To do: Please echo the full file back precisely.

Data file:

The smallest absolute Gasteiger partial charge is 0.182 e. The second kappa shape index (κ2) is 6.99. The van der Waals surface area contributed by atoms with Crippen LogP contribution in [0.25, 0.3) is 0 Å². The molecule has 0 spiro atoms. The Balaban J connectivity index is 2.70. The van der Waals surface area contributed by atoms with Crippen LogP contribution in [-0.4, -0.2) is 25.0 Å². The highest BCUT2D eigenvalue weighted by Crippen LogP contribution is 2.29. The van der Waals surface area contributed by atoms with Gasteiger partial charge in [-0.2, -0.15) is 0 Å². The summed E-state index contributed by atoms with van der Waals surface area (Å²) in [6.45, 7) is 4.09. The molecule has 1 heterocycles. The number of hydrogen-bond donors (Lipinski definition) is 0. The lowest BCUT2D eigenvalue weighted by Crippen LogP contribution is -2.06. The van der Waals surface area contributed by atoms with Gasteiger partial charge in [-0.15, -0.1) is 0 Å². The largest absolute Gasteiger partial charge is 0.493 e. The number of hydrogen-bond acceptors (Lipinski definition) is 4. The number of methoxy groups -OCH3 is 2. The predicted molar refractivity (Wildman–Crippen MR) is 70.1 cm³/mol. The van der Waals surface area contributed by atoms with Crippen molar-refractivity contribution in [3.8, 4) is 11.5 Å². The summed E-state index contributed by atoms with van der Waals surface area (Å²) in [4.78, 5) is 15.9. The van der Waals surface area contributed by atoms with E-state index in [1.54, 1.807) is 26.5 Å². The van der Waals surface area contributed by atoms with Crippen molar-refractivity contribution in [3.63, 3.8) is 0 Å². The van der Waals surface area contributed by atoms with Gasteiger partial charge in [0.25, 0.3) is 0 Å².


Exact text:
The smallest absolute Gasteiger partial charge is 0.182 e. The second kappa shape index (κ2) is 6.99. The van der Waals surface area contributed by atoms with Crippen LogP contribution in [0.25, 0.3) is 0 Å². The molecule has 0 spiro atoms. The Balaban J connectivity index is 2.70. The van der Waals surface area contributed by atoms with Crippen LogP contribution in [-0.4, -0.2) is 25.0 Å². The highest BCUT2D eigenvalue weighted by Crippen LogP contribution is 2.29. The van der Waals surface area contributed by atoms with Gasteiger partial charge in [-0.2, -0.15) is 0 Å². The summed E-state index contributed by atoms with van der Waals surface area (Å²) in [6.45, 7) is 4.09. The molecule has 1 heterocycles. The number of hydrogen-bond donors (Lipinski definition) is 0. The lowest BCUT2D eigenvalue weighted by Crippen LogP contribution is -2.06. The van der Waals surface area contributed by atoms with Gasteiger partial charge in [-0.15, -0.1) is 0 Å². The largest absolute Gasteiger partial charge is 0.493 e. The number of hydrogen-bond acceptors (Lipinski definition) is 4. The number of methoxy groups -OCH3 is 2. The predicted molar refractivity (Wildman–Crippen MR) is 70.1 cm³/mol. The van der Waals surface area contributed by atoms with Crippen molar-refractivity contribution in [3.8, 4) is 11.5 Å². The summed E-state index contributed by atoms with van der Waals surface area (Å²) in [4.78, 5) is 15.9. The van der Waals surface area contributed by atoms with E-state index in [1.54, 1.807) is 26.5 Å². The van der Waals surface area contributed by atoms with Crippen molar-refractivity contribution in [3.63, 3.8) is 0 Å². The van der Waals surface area contributed by atoms with Gasteiger partial charge in [0.25, 0.3) is 0 Å².